Joe Mantiply would see his first outing in this game as well. The first three hitters were able to get to him, as a double and two singles resulted in a run and runners on the corners with no outs. A 4th hitter hit an absolute rocket straight at Thomas, resulting in a sac fly and putting the D-backs down 4-0 in the 5th. Stumpo once again warmed up but never was needed as Mantiply got a strikeout and an easy ground ball to 3B to end the inning with no more damage. In the 6th J.B. Bukauskas would surrender a cheap opposite field homer to Willie MacIver, a ball that in regular season conditions would likely have died at the warning track. Bukauskas would retire the next three hitters to end the inning, although needed some help from his outfielders to get two of them. Dominic Canzone got handcuffed a bit on a knuckling line drive hit towards him, with the top spin requiring him to pivot and make a diving grab for the first out. After punching out Sean Bouchard with a soul-stealing slider, Eduardo Diaz made a nice running catch on a ball hit towards the right center gap for the final out.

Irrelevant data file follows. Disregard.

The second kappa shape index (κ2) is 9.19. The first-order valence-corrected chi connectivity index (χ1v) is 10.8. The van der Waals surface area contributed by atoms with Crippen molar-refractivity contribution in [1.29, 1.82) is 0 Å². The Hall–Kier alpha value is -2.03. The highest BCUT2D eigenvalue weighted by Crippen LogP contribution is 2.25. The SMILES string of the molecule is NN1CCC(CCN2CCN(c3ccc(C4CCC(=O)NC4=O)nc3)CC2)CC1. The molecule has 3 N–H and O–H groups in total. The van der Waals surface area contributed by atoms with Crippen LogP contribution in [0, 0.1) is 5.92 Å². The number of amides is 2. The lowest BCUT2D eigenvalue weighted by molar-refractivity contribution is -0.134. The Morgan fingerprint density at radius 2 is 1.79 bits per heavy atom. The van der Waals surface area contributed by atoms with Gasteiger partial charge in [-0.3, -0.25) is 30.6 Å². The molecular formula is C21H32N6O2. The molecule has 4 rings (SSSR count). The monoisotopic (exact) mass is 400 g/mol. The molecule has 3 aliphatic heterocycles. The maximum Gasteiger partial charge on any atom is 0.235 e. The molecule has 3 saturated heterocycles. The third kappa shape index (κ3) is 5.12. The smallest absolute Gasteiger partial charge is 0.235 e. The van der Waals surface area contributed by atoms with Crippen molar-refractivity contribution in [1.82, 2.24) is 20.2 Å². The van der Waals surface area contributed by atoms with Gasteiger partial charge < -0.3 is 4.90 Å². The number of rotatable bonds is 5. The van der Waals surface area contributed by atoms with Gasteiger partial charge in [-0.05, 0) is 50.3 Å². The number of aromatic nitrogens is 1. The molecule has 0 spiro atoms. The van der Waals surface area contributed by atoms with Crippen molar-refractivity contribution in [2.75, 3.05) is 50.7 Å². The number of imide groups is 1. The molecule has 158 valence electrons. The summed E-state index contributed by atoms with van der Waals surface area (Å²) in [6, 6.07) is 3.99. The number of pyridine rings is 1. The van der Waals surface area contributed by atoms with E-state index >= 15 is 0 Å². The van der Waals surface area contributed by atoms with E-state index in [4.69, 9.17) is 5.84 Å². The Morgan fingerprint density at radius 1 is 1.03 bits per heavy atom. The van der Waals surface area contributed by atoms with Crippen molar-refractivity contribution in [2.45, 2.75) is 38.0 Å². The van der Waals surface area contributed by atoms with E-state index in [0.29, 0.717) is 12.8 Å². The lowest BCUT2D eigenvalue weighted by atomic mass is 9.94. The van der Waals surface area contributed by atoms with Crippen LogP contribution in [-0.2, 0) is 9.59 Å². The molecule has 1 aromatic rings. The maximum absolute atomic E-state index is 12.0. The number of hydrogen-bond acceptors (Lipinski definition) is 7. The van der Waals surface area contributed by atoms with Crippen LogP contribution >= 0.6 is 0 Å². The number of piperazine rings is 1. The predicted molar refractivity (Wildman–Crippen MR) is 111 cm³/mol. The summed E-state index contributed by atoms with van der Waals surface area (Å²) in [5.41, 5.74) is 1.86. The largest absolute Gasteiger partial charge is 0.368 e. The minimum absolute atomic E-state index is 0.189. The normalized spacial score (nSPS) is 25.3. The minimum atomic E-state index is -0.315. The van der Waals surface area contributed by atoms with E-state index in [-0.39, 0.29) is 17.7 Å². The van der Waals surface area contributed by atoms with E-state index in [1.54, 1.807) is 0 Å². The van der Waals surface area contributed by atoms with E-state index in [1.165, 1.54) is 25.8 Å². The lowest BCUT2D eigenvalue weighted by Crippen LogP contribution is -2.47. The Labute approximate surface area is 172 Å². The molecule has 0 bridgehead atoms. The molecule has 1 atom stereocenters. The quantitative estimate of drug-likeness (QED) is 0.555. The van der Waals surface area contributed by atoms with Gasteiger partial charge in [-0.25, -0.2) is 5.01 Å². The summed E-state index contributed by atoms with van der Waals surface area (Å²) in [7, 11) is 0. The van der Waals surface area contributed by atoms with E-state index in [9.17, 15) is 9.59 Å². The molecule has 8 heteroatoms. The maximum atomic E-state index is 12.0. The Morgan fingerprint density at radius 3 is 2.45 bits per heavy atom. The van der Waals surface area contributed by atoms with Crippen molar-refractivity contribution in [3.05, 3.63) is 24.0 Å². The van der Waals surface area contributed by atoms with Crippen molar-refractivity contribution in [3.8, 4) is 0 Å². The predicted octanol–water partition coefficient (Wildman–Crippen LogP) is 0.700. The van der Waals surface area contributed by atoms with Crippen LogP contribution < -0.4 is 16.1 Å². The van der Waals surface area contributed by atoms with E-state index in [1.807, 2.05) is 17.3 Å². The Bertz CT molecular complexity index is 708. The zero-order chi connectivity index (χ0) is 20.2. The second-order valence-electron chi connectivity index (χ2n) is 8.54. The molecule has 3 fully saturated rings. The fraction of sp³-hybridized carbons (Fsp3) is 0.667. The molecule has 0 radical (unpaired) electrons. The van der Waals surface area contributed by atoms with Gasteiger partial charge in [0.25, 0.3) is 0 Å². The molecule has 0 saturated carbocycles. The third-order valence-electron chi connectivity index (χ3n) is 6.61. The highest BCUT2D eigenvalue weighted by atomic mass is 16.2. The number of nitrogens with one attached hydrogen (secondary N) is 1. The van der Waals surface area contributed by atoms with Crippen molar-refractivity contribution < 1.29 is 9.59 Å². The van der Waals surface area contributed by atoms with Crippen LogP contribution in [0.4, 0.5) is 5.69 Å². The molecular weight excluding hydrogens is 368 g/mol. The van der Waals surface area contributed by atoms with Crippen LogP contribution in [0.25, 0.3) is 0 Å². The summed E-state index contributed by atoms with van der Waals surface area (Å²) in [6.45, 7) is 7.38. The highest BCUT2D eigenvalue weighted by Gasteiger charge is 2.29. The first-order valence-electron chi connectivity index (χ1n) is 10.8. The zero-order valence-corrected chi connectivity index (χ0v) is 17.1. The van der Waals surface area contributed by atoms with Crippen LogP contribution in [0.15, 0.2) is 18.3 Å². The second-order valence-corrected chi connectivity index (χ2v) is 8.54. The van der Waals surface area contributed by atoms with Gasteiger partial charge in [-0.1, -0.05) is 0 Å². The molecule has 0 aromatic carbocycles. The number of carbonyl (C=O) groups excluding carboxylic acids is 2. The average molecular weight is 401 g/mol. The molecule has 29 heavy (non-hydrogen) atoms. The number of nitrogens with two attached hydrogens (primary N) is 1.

Through the first six innings, the D-backs weren’t able to really put any offense together. Their only two hits up to that point where a ground ball single by Neyfy Castillo and a humpback liner up the middle by Carroll. Castillo had a particularly solid day at the plate, twice able to fight back in the count and find a way to get on base despite falling behind 1-2 and 0-2. For a guy who’s calling card is power with the drawback of strikeouts, seeing that type of plate discipline is a big step in the right direction.
That offense changed in the seventh. Following wholesale changes on the diamond, Deyvison De Los Santos would step up to the plate and draw a 5-pitch walk. Canzone would take advantage by hitting a frozen rope just to the right of the batter’s eye for a 2-run homer. I said in the Game Day Thread the ball was 115 MPH, but that was a mistake as Statcast did not accurately record the exit velocity for that. Given the upward trajectory Canzone has made in the last year, keep an eye on him as a potential mid or late-season call-up in the outfield.